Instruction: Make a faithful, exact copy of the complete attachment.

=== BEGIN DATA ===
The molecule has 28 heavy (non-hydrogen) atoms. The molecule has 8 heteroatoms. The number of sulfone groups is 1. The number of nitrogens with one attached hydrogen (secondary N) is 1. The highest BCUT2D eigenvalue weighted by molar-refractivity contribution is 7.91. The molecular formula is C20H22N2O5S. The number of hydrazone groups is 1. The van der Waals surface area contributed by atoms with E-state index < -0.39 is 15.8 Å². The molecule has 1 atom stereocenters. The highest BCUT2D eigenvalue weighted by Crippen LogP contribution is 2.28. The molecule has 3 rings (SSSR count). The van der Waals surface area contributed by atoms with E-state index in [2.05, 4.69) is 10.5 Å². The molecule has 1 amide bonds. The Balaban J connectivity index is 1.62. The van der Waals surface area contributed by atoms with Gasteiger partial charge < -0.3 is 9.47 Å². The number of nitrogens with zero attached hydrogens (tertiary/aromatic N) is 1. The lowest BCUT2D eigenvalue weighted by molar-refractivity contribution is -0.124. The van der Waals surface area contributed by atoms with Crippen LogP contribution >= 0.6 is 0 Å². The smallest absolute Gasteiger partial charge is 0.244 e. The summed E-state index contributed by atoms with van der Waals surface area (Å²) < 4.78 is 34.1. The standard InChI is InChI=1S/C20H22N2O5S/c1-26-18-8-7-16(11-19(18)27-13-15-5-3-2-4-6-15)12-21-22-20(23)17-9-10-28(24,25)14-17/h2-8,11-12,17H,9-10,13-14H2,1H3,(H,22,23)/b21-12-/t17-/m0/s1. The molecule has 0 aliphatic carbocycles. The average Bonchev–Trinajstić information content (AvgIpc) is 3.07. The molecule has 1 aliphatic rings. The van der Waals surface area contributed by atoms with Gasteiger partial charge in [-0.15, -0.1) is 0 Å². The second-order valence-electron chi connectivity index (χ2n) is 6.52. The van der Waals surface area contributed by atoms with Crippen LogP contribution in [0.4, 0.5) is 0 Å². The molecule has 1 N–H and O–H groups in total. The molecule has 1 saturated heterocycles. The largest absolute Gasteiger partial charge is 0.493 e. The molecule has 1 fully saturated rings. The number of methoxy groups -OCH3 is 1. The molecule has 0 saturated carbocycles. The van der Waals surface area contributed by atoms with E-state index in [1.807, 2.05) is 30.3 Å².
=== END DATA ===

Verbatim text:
The molecule has 28 heavy (non-hydrogen) atoms. The molecule has 8 heteroatoms. The number of sulfone groups is 1. The number of nitrogens with one attached hydrogen (secondary N) is 1. The highest BCUT2D eigenvalue weighted by molar-refractivity contribution is 7.91. The molecular formula is C20H22N2O5S. The number of hydrazone groups is 1. The van der Waals surface area contributed by atoms with E-state index < -0.39 is 15.8 Å². The molecule has 1 atom stereocenters. The highest BCUT2D eigenvalue weighted by Crippen LogP contribution is 2.28. The molecule has 3 rings (SSSR count). The van der Waals surface area contributed by atoms with E-state index in [2.05, 4.69) is 10.5 Å². The molecule has 1 amide bonds. The Balaban J connectivity index is 1.62. The van der Waals surface area contributed by atoms with Gasteiger partial charge < -0.3 is 9.47 Å². The number of nitrogens with zero attached hydrogens (tertiary/aromatic N) is 1. The lowest BCUT2D eigenvalue weighted by molar-refractivity contribution is -0.124. The van der Waals surface area contributed by atoms with Crippen LogP contribution >= 0.6 is 0 Å². The smallest absolute Gasteiger partial charge is 0.244 e. The summed E-state index contributed by atoms with van der Waals surface area (Å²) < 4.78 is 34.1. The standard InChI is InChI=1S/C20H22N2O5S/c1-26-18-8-7-16(11-19(18)27-13-15-5-3-2-4-6-15)12-21-22-20(23)17-9-10-28(24,25)14-17/h2-8,11-12,17H,9-10,13-14H2,1H3,(H,22,23)/b21-12-/t17-/m0/s1. The molecule has 0 aliphatic carbocycles. The average Bonchev–Trinajstić information content (AvgIpc) is 3.07. The molecule has 1 aliphatic rings. The van der Waals surface area contributed by atoms with Gasteiger partial charge in [-0.15, -0.1) is 0 Å². The second-order valence-electron chi connectivity index (χ2n) is 6.52. The van der Waals surface area contributed by atoms with Crippen LogP contribution in [0.4, 0.5) is 0 Å². The molecule has 1 N–H and O–H groups in total. The molecule has 1 saturated heterocycles. The largest absolute Gasteiger partial charge is 0.493 e. The molecule has 1 fully saturated rings. The number of methoxy groups -OCH3 is 1. The molecule has 0 saturated carbocycles. The van der Waals surface area contributed by atoms with E-state index in [1.807, 2.05) is 30.3 Å².